Energy Economy

Crude Oil Inventory Jumps, WTI Closing Gap With Brent

Paul Ausick

Source: Thinkstock
The U.S. Energy Information Administration (EIA) released its weekly petroleum status report Wednesday morning. U.S. commercial crude inventories increased by 5.9 million barrels last week, maintaining a total U.S. commercial crude inventory to 375.9 million barrels and remaining in the upper half of the five-year range for this time of the year.

Total gasoline inventories decreased by 1.5 million barrels last week, but remain near the upper limit of the five-year average range. Total motor gasoline supplied (the EIA’s measure of consumption) averaged 8.6 million barrels a day over the past four weeks, up about 1.5% from the same period a year ago.

Distillate inventories fell by 3.1 million barrels last week and remain below the lower limit of the average range. Distillate product supplied averaged more than 3.8 million barrels a day over the past four weeks, up by 5.1% when compared with the same period of last year. Distillate production totaled 4.7 million barrels a day last week, up about 100,000 barrels a day compared with the prior week.

Tuesday evening, the American Petroleum Institute (API) reported that crude inventories rose by 5.92 million barrels in the week ending March 14, together with a drop of 1.4 million barrels in gasoline supplies and a decrease of 674,000 barrels in distillate supplies. For the same period, Platts estimated a rise of 2.6 million barrels in crude inventories, a decline of 1.6 million barrels in gasoline inventories and a drop of 900,000 barrels in distillate inventories.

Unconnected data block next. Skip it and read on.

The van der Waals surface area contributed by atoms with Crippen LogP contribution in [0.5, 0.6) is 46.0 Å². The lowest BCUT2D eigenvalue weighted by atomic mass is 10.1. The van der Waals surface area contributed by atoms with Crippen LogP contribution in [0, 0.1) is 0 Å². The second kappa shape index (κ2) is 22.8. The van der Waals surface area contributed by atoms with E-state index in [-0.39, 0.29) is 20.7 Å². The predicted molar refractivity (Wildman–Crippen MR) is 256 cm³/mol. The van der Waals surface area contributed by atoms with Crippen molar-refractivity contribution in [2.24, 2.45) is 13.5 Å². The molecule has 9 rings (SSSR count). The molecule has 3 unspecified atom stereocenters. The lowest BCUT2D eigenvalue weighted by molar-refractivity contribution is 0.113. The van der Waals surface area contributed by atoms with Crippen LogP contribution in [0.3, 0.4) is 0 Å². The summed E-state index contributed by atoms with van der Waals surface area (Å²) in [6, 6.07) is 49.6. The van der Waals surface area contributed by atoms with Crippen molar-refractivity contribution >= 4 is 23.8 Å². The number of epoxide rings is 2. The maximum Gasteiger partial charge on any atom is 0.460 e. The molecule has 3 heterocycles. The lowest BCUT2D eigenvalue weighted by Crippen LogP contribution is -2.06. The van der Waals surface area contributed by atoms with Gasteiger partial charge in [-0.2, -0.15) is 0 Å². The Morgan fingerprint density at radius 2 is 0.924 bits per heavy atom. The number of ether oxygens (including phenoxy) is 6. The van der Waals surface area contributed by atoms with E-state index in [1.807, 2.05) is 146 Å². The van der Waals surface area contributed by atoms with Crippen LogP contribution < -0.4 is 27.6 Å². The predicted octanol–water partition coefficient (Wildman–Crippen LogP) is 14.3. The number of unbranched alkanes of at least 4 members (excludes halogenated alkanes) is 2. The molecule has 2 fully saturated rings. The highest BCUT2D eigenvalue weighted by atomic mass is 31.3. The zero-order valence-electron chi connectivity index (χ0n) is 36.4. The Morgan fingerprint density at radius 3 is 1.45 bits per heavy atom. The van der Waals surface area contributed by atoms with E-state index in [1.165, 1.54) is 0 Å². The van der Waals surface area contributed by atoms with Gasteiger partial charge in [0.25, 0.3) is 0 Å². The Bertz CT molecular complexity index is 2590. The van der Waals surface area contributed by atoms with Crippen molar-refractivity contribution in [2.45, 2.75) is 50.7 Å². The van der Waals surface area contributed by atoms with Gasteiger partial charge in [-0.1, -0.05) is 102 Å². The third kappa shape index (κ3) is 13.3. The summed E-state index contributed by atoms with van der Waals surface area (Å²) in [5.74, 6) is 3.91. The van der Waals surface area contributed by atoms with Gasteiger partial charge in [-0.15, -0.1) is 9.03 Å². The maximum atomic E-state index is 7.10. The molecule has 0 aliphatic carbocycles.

Crude oil inventories at the Cushing, Okla., hub are dropping quickly as the Seaway Pipeline pushes more than 400,000 barrels a day to the Gulf Coast. Enterprise Products Partners L.P. (NYSE: EPD), the pipeline’s owner, now expects to have Seaway’s expanded capacity of 830,000 barrels a day available in May. The price differential between West Texas Intermediate (WTI) and Brent has slipped to less than $6 a barrel as WTI prices react to the availability of more pipeline capacity to the Gulf Coast.

The sharp decline in distillate inventories, coupled with the increase in distillate production, points to a continuing increase in U.S. refined product exports. While crude oil exports are banned, there is no such restriction on exports of refined products.

Crude prices closed at $99.70 on Tuesday and were trading up about 0.6% before the EIA report at around $100.10 a barrel. The WTI price fell slightly to around $99.99 shortly after the report was released.

For the past week, crude imports averaged more than 7.3 million barrels a day, down just 3,000 barrels a day from the previous week. Refineries were running at 85.6% of capacity, with daily input of 15 million barrels a day, flat with the previous week’s total.

According to AAA, the current average pump price per gallon of regular gasoline is $3.528, up from $3.49 a week ago and $3.358 a month ago. Last year, a gallon of regular cost $3.692 on average in the United States.